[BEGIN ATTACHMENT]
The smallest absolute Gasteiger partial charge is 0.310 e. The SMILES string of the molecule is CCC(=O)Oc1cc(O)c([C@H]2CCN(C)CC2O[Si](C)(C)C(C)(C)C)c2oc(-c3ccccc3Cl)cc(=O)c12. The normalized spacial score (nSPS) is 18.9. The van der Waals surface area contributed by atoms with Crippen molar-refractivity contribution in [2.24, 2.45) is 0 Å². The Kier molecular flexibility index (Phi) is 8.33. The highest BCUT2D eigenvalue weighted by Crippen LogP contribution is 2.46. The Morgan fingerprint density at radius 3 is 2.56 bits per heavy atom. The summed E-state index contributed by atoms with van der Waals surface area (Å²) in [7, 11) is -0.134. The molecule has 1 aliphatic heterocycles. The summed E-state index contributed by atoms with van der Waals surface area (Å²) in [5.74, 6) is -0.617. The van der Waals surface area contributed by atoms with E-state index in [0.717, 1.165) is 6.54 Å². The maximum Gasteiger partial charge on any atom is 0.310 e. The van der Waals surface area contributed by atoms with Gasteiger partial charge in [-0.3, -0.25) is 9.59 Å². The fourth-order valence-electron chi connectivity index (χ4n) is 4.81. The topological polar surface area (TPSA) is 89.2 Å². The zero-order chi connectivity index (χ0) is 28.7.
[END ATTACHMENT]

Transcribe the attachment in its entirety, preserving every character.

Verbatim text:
The smallest absolute Gasteiger partial charge is 0.310 e. The SMILES string of the molecule is CCC(=O)Oc1cc(O)c([C@H]2CCN(C)CC2O[Si](C)(C)C(C)(C)C)c2oc(-c3ccccc3Cl)cc(=O)c12. The normalized spacial score (nSPS) is 18.9. The van der Waals surface area contributed by atoms with Crippen molar-refractivity contribution in [2.24, 2.45) is 0 Å². The Kier molecular flexibility index (Phi) is 8.33. The highest BCUT2D eigenvalue weighted by Crippen LogP contribution is 2.46. The Morgan fingerprint density at radius 3 is 2.56 bits per heavy atom. The summed E-state index contributed by atoms with van der Waals surface area (Å²) in [7, 11) is -0.134. The molecule has 1 aliphatic heterocycles. The summed E-state index contributed by atoms with van der Waals surface area (Å²) in [5.74, 6) is -0.617. The van der Waals surface area contributed by atoms with E-state index in [0.717, 1.165) is 6.54 Å². The maximum Gasteiger partial charge on any atom is 0.310 e. The van der Waals surface area contributed by atoms with Gasteiger partial charge in [-0.3, -0.25) is 9.59 Å². The fourth-order valence-electron chi connectivity index (χ4n) is 4.81. The topological polar surface area (TPSA) is 89.2 Å². The zero-order chi connectivity index (χ0) is 28.7.